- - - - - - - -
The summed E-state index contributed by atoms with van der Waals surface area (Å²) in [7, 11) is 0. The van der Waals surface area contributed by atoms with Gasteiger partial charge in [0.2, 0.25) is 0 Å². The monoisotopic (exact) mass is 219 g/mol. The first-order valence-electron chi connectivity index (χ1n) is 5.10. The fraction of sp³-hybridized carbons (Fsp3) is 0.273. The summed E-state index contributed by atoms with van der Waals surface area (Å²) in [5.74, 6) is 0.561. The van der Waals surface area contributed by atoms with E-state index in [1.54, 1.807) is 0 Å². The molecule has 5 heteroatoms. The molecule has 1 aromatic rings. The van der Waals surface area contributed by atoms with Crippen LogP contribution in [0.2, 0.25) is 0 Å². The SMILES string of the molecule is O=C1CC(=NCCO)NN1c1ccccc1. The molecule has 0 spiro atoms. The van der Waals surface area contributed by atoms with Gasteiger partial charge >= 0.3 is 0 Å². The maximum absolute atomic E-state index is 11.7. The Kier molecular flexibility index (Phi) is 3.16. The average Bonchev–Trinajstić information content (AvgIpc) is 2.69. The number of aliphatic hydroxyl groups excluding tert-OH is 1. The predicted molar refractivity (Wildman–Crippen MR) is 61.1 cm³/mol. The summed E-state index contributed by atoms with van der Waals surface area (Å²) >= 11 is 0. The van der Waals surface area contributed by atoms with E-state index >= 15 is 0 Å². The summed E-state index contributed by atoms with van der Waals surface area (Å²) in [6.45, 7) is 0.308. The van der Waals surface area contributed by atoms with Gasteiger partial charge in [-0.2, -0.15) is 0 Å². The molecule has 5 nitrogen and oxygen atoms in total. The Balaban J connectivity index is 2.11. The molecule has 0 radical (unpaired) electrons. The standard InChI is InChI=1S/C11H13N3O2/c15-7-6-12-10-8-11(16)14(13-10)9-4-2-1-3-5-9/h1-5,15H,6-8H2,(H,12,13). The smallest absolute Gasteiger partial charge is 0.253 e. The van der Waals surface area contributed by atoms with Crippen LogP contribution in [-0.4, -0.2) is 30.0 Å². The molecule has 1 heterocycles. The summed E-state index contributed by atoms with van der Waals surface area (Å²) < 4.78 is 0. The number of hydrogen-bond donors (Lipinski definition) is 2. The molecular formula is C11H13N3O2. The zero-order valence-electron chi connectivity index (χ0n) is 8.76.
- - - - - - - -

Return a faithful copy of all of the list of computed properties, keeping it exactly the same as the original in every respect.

The summed E-state index contributed by atoms with van der Waals surface area (Å²) in [7, 11) is 0. The van der Waals surface area contributed by atoms with Gasteiger partial charge in [0.2, 0.25) is 0 Å². The monoisotopic (exact) mass is 219 g/mol. The first-order valence-electron chi connectivity index (χ1n) is 5.10. The fraction of sp³-hybridized carbons (Fsp3) is 0.273. The summed E-state index contributed by atoms with van der Waals surface area (Å²) in [5.74, 6) is 0.561. The van der Waals surface area contributed by atoms with E-state index in [1.54, 1.807) is 0 Å². The molecule has 5 heteroatoms. The molecule has 1 aromatic rings. The van der Waals surface area contributed by atoms with Crippen LogP contribution in [0.2, 0.25) is 0 Å². The SMILES string of the molecule is O=C1CC(=NCCO)NN1c1ccccc1. The molecule has 0 spiro atoms. The van der Waals surface area contributed by atoms with Gasteiger partial charge >= 0.3 is 0 Å². The maximum absolute atomic E-state index is 11.7. The Kier molecular flexibility index (Phi) is 3.16. The average Bonchev–Trinajstić information content (AvgIpc) is 2.69. The number of aliphatic hydroxyl groups excluding tert-OH is 1. The predicted molar refractivity (Wildman–Crippen MR) is 61.1 cm³/mol. The summed E-state index contributed by atoms with van der Waals surface area (Å²) >= 11 is 0. The van der Waals surface area contributed by atoms with E-state index >= 15 is 0 Å². The summed E-state index contributed by atoms with van der Waals surface area (Å²) in [6.45, 7) is 0.308. The van der Waals surface area contributed by atoms with Gasteiger partial charge in [-0.2, -0.15) is 0 Å². The molecule has 5 nitrogen and oxygen atoms in total. The Balaban J connectivity index is 2.11. The molecule has 0 radical (unpaired) electrons. The standard InChI is InChI=1S/C11H13N3O2/c15-7-6-12-10-8-11(16)14(13-10)9-4-2-1-3-5-9/h1-5,15H,6-8H2,(H,12,13). The smallest absolute Gasteiger partial charge is 0.253 e. The van der Waals surface area contributed by atoms with Crippen LogP contribution in [-0.4, -0.2) is 30.0 Å². The molecule has 1 heterocycles. The summed E-state index contributed by atoms with van der Waals surface area (Å²) < 4.78 is 0. The number of hydrogen-bond donors (Lipinski definition) is 2. The molecular formula is C11H13N3O2. The zero-order valence-electron chi connectivity index (χ0n) is 8.76.